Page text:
1. How can changes in foreign exchange rates affect the profitability of financial institutions?
Foreign exchange rate determines the price exchange of two currencies. Changes in these rates affects the amount of goods and services import and export of a country. When a country currency is stronger, it is now exchanged for more goods than before, and once the currency is weaker, less of goods are purchased for the same amount of the currency. Financial institutions use the exchange rates changes to decide whether to buy/sell financial assets such as bonds, stocks, etc. That means, they will buy and sell foreign assets to gain profit. The value of these assets increases or decreases as the exchange rates change. If the dollar is getting stronger, for instance, then financial institutions are able to buy more of a foreign currency since the dollar is worth more of that foreign currency. Hence, the demand of financial institutions for foreign currency, or foreign investments increases, and vice verse. fluctuations in exchange rates causes instability in any financial markets, as the risk to invest is higher due to uncertainty. For that reason, the financial institutions are negatively affected by these fluctuations. More fluctuation-bigger risk-less demand for trading internationally.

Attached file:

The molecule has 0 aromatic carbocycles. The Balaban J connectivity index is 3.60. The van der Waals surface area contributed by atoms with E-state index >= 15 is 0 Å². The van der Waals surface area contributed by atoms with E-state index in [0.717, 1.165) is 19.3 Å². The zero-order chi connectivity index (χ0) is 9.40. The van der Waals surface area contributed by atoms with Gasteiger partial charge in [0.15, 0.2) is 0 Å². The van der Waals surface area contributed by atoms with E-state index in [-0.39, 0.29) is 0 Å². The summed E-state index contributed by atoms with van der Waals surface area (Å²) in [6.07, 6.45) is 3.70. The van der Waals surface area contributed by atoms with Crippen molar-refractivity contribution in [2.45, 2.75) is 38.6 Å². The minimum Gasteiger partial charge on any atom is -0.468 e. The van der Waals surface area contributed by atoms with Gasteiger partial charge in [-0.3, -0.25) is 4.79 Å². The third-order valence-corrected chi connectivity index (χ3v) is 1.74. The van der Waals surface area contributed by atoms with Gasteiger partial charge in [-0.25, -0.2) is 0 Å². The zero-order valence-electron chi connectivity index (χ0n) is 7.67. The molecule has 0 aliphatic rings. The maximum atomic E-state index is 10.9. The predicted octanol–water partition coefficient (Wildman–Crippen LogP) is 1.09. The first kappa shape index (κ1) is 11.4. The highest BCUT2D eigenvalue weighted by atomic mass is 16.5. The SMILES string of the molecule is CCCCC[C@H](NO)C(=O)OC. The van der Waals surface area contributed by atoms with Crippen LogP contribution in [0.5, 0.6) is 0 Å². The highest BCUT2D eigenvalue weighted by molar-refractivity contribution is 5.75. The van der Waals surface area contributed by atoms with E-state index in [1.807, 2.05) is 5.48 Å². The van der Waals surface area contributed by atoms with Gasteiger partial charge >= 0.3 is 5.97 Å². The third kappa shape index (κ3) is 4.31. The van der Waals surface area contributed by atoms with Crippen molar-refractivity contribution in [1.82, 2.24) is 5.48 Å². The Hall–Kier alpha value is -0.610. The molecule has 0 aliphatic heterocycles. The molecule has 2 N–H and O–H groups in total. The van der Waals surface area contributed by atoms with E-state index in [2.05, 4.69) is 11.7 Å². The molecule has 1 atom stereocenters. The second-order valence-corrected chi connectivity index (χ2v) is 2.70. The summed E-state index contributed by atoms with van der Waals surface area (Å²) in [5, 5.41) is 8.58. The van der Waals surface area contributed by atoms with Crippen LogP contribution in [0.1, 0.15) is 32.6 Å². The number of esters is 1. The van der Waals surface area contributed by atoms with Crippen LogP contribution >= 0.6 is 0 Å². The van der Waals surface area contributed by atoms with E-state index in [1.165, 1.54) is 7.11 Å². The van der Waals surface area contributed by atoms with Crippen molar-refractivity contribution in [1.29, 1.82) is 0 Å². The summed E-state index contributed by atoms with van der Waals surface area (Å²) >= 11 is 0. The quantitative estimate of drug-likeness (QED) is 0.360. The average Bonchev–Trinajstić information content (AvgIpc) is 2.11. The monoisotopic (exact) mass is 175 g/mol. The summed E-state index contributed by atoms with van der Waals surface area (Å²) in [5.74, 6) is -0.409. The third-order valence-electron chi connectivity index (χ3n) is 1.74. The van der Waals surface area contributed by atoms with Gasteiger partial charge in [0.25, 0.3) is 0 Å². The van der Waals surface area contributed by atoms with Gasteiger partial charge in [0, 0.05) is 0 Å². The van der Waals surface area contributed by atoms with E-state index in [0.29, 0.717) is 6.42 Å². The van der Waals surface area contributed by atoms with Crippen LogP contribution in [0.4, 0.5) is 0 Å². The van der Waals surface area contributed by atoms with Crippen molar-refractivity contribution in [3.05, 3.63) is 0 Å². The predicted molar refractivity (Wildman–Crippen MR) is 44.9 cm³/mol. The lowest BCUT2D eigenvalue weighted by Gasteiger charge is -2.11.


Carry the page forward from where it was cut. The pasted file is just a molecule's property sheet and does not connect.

2. Comment on the following statement: “Because corporations do not actually raise any funds in secondary markets, they are less important to the economy than primary markets”.
This is not necessarily true. The secondary markets determine the value of these corporations, and fluctuations and volatility of the traded shares of these corporations reflects their potential success and whether they will be profitable to invest in. The primary market does raise the initial funds for the company’s investment purpose. However, the price of these shares traded in the primary market are determined by the secondary market prices (that express the company’s success or the...